The World Poker Tour’s stop at the Borgata Poker Open came to an end late Friday night, but to call it an ending that was deserving of one of the marquee events on the tour’s schedule would be a stretch. After five days of action that started with 1156 entries, three men – Donald Maloney, Uke Dauti and Kevin Albers – struck a deal that split up the remaining money from the prize pool. Then, with the seat to the 2020 WPT Tournament of Champions and the trophy on the line, all three men moved all in and Maloney, who started the hand with the most chips, made a runner-runner straight on the river to knock out his two opponents.
A Travesty of Play
After having eliminated former WPT champion Victor Ramdin, Jerry Maher and Dave Farah in sixth through fourth places, respectively, Dauti led the two other men with his 23.15 million chip stack. Maloney was in second place with 15.775 million, while Albers pulled up the end of the trio with his 7.225 million. But Dauti would first double up Albers to lose the lead to Maloney and Maloney would go on a bit of a run to put some distance between him and his tablemates.
Then, “something” happened.
According to the WPT live updates, only ten minutes after beginning Level 34 (150K/300K with 300K antes) and with Maloney (22.025 million) holding the lead over Dauti (15.55 million) and Albers (8.575 million), the players took an “unscheduled break” for a reason that was never cleared up on the official WPT reports. Other outlets noted that the “unscheduled break” was to make an ICM deal for the remaining prize pool, which saw Maloney take away a payday of $487,784, Dauti picking up $464,338 and Albers getting the remainder of $378,664.
And this is where it gets even cloudier.
The WPT update says that there were another 17 hands played – although they don’t account for seven of those hands – before the final act played out. Other reports say that the players, following the deal being struck, immediately pushed all in on the next hand with the $15K seat in the WPT Tournament of Champions and the WPT Champions’ Cup trophy on the line. In looking at the final hands, it seems there was something afoot.
Dauti would push all in from the button and, in the small blind, Albers called for less. Maloney, in the big blind, made the call with his stack covering both of his opponents. These were the hands turned up:
Dauti: 5-3 off suit
Albers: J-3 off suit
Maloney: 10-4 off suit
The K-5-3 flop was good for Dauti, but the shenanigans weren’t over yet. A six on the turn opened up a potential straight for Maloney, which came home when a deuce hit on the river for Maloney to hit a runner-runner straight draw. That’s how one of the most prestigious titles on the World Poker Tour circuit, now in its 18th year, was handed out.
Come On, WPT…At Least Give the Illusion!
For his part, Maloney tried to make it look innocent. According to the OFFICIAL WPT final table report, Maloney said following the tournament that his opponents were “tired” and “didn’t really want to play anymore,” so they decided to push all in. “It was meant for me to get the title,” Maloney arrogantly stated.
***EDITORIAL: IF YOU’RE GOING TO ALLOW DEALS, BE OPEN ABOUT IT
This is the second time in the past couple of seasons that a WPT tournament has been bastardized by a deal at the final table. In 2018 at the WPT Fallsview, Mike Leah and Ryan Yu were heads up for the title, with Yu holding a 2:1 lead over Leah, when some chicanery occurred. What happened is Yu bet out a big stack of chips, Leah came over the top of him all in and, instead of calling, Yu FOLDED his hand. It took a couple of hands like this before Yu had dumped his chips off to Leah and Leah would take the title.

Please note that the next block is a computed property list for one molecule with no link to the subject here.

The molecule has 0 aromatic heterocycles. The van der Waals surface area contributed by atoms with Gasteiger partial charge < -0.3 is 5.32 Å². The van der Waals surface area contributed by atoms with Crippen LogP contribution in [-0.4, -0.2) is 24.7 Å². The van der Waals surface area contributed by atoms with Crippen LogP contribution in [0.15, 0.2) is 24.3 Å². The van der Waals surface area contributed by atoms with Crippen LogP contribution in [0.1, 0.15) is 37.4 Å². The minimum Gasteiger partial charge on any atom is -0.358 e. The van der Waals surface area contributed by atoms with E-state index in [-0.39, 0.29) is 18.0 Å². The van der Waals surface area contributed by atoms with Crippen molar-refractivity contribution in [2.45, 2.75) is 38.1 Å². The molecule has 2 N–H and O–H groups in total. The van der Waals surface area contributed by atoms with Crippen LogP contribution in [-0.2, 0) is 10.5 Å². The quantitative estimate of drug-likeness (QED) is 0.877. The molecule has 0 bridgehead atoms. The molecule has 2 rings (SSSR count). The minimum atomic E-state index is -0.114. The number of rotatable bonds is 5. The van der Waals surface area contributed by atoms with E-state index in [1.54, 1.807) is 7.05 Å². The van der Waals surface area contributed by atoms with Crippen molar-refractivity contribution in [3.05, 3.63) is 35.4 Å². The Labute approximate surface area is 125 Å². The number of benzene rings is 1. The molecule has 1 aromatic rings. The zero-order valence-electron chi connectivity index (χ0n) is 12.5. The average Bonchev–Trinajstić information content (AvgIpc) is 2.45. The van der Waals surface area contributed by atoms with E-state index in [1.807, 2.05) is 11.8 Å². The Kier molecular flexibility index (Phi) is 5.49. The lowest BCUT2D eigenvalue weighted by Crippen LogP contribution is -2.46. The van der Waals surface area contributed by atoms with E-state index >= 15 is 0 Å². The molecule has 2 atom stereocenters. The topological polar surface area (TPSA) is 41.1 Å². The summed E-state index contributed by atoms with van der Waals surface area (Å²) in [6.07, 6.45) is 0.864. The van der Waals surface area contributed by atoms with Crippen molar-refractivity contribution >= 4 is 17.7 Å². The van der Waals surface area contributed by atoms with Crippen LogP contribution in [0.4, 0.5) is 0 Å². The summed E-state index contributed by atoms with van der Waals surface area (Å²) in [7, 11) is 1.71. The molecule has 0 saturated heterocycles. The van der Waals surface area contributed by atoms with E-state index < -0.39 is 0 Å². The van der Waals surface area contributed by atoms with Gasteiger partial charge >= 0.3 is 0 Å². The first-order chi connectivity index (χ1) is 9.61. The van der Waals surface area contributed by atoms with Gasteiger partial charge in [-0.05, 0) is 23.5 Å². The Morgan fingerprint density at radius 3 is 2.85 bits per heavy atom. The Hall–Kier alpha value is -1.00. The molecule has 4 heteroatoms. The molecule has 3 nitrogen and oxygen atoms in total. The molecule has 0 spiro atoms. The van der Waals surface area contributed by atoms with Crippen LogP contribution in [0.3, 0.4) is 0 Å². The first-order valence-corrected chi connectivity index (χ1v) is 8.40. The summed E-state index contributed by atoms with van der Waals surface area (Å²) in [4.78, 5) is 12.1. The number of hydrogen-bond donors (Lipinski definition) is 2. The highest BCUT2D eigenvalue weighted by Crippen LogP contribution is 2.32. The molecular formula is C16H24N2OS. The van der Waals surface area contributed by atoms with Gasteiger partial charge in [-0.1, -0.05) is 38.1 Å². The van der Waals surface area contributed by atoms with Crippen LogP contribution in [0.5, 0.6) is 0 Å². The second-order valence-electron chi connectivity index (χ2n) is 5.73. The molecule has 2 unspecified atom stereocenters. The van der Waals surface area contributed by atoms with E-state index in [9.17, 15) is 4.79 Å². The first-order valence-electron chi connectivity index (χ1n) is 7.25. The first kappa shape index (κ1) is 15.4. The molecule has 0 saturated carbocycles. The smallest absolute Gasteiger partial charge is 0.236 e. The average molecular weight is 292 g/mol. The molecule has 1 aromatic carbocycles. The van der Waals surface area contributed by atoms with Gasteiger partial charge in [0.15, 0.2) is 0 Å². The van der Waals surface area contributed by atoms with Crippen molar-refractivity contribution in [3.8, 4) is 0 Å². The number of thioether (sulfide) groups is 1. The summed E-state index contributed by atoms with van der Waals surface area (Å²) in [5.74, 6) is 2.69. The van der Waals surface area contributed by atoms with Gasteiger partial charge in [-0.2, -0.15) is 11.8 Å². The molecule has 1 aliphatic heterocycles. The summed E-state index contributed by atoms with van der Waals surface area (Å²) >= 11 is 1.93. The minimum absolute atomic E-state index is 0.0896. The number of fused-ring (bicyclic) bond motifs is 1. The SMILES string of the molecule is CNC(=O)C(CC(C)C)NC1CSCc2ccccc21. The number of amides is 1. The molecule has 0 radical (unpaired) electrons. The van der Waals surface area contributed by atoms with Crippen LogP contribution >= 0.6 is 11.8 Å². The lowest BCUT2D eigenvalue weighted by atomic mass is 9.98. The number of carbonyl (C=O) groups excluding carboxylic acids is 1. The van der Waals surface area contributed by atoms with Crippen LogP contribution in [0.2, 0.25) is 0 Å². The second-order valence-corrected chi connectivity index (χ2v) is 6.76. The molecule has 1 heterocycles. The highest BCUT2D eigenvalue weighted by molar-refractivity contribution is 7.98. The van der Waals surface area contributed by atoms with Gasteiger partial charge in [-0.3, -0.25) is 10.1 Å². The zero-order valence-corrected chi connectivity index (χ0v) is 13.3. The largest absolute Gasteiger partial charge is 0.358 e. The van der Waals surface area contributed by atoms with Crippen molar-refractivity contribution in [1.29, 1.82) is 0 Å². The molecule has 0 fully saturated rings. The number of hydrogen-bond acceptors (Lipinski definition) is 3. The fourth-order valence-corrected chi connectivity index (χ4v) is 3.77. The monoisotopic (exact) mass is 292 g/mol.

It came out after the tournament that Leah and Yu had, previous to the final table start, discussed an ICM chop of the event. With that ICM in place, Leah was also guaranteed to win, no matter what, because Yu would dump his chips to Leah if he were ahead or, if he were behind, Yu would make sure to be severely crippled in chips to make a comeback almost impossible. It was Chip Dumping 101, despite what Leah said following his tainted championship.
When the WPT originally went on the air, there was a “no deals” rule because tour creator Steve Lipscomb wanted it to be a competition and felt that deals would tarnish said competition and make it look less “sporting.” Final table deals are one of the ugly little realities of tournament poker, however, whether it’s a $50 buy in at the MGM or a $25,000 buy in on the European Poker Tour (more on this in a second). But, until recently under the reign of tournament director Matt Savage (who stated that there is “no longer a no deals rule in effect” since he took over in 2010), deals weren’t made on the WPT – at least not openly.
The EPT has ALWAYS allowed for the players to make deals at the final table. They have also ALWAYS been open about these deals, with the discussions duly noted in the official final table transcripts. They didn’t hide behind anything; they didn’t make “unscheduled breaks” a part of the action, and they didn’t have their champions make statements about how they “deserved” the championship.
WPT…if you’re going to allow for deals,
COME OUT AND STATE IT. Make the discussions a part of the official records.
Follow the EPT in this regard – it does maintain some integrity of the game
instead of farcical endings that occurred in 2018 and in this event.
For the record, here’s how the 2019 WPT Borgata Poker Open concluded:
1. Donald Maloney, $487,784* (officially credited with a $616,186 finish)
2. Uke Dauti, $464,338* (officially credited with a $410,787 finish)
3. Kevin Albers, $378,664* (officially credited with a $303,903 finish)
4. Dave Farah, $227,077
5. Jerry Maher, $171,386
6. Victor Ramdin, $130,000
(* – reflects three-way deal)